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Yours Sincerely (1933)

A resort owner tries to marry his daughter to a millionaire, but his scheme doesn't turn out exactly as planned.



(original story), (screen version) | 1 more credit »


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Complete credited cast:
Lanny Ross ...
Nancy Welford ...
Betty Braley
Terry Clayton
Pearl Osgood ...
Mary Jane Braley
Janet Velie ...
Emily Braley
Dudley Clements ...
Peter Braley
Dave Gould Boys & Girls ...
Dancing Troupe


Betty Braley is being courted by several men. Although she seems to favor Terry Clayton, a seemingly carefree but poor man, her independent hotelier father Peter Braley wants her to marry a millionaire, namely Steve Alden. Betty goes along with her father's wishes and focuses her attentions on Steve's romantic advances. Betty's sister, Mary Jane Braley, wants to help Terry court Betty, by showing Betty what she's missing in Terry by making Betty jealous. In the process of Steve courting Betty, and Terry pretending to court Mary Jane, Steve and Betty do fall in love, and Terry and Mary Jane also fall in love. But Steve, Terry and Mr. Braley aren't all that they appear on the surface. Written by Huggo

Plot Summary | Add Synopsis


Short | Comedy | Musical






Release Date:

11 March 1933 (USA)  »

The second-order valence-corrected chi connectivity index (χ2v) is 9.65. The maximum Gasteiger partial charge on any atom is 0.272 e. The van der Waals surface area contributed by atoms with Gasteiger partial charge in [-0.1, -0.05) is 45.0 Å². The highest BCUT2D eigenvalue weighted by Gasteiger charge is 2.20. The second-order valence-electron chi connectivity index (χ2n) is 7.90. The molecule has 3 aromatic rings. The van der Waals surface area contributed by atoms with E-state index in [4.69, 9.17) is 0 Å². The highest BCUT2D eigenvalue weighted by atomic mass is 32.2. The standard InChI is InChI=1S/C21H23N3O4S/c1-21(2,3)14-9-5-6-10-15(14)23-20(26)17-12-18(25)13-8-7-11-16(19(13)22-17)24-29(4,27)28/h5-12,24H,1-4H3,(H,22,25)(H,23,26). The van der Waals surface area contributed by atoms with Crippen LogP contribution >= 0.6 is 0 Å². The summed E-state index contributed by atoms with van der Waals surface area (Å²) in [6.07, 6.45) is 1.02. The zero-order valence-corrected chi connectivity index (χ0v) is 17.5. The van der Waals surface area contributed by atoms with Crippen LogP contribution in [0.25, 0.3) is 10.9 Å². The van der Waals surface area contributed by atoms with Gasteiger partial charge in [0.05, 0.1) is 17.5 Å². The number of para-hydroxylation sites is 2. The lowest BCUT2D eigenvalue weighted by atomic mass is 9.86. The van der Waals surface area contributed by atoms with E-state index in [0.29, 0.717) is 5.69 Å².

Also Known As:

Broadway Brevities (1932-1933 season) #14: Yours Sincerely  »

Company Credits

Production Co:

Show detailed on  »

Technical Specs


Sound Mix:

Aspect Ratio:

1.37 : 1
See  »

Did You Know?


Vitaphone production reels #1499-1500. See more »


Version of Spring Is Here (1930) See more »


Wedding March
from "A Midsummer Night's Dream"
Music by Felix Mendelssohn-Bartholdy
Played briefly when Steve tells Peter that he and Betty are married
See more »

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User Reviews

Second outing for Rogers & Hart's SPRING IS HERE
28 November 2006 | by (Jersey City, New Jersey) – See all my reviews

Fans of this delightful short ought to seek out the full musical treatment (sadly with little more music but one Broadway cast holdover) three years earlier of Rogers & Hart's Broadway musical, SPRING IS HERE . . . or at least the comments filed under that film's title.

The show actually registers slightly better in this abbreviated form since the Hollywood know-it-alls chose to omit so much of the theatre score in transferring the stage work to the big screen. The short preserves nearly all of the music and lyrics used in the full film(!) and the "Broadway Brevity" doesn't lose any essential parts of the screen story.

These Broadway Brevities are essential documents for any theatre historian in preserving a number of shows not otherwise recorded.

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